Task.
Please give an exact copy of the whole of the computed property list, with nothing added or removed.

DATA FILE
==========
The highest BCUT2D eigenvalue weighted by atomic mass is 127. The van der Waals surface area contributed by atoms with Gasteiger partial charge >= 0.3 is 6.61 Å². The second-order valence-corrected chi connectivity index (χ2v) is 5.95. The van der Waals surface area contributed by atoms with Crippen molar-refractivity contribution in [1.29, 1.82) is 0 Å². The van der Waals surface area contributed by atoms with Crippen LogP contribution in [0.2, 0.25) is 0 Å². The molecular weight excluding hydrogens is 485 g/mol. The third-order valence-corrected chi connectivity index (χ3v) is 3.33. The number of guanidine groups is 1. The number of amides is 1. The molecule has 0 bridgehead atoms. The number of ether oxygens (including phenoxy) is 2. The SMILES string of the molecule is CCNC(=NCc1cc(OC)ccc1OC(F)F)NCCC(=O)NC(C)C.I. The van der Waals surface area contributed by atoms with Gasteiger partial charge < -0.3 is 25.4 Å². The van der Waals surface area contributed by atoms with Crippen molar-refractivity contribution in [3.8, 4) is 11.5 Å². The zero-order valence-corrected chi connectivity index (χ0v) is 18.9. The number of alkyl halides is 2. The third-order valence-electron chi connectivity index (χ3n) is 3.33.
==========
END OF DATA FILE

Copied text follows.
The highest BCUT2D eigenvalue weighted by atomic mass is 127. The van der Waals surface area contributed by atoms with Gasteiger partial charge >= 0.3 is 6.61 Å². The second-order valence-corrected chi connectivity index (χ2v) is 5.95. The van der Waals surface area contributed by atoms with Crippen molar-refractivity contribution in [1.29, 1.82) is 0 Å². The van der Waals surface area contributed by atoms with Crippen LogP contribution in [0.2, 0.25) is 0 Å². The molecular weight excluding hydrogens is 485 g/mol. The third-order valence-corrected chi connectivity index (χ3v) is 3.33. The number of guanidine groups is 1. The number of amides is 1. The molecule has 0 bridgehead atoms. The number of ether oxygens (including phenoxy) is 2. The SMILES string of the molecule is CCNC(=NCc1cc(OC)ccc1OC(F)F)NCCC(=O)NC(C)C.I. The van der Waals surface area contributed by atoms with Gasteiger partial charge < -0.3 is 25.4 Å². The van der Waals surface area contributed by atoms with Crippen molar-refractivity contribution in [3.8, 4) is 11.5 Å². The zero-order valence-corrected chi connectivity index (χ0v) is 18.9. The number of alkyl halides is 2. The third-order valence-electron chi connectivity index (χ3n) is 3.33.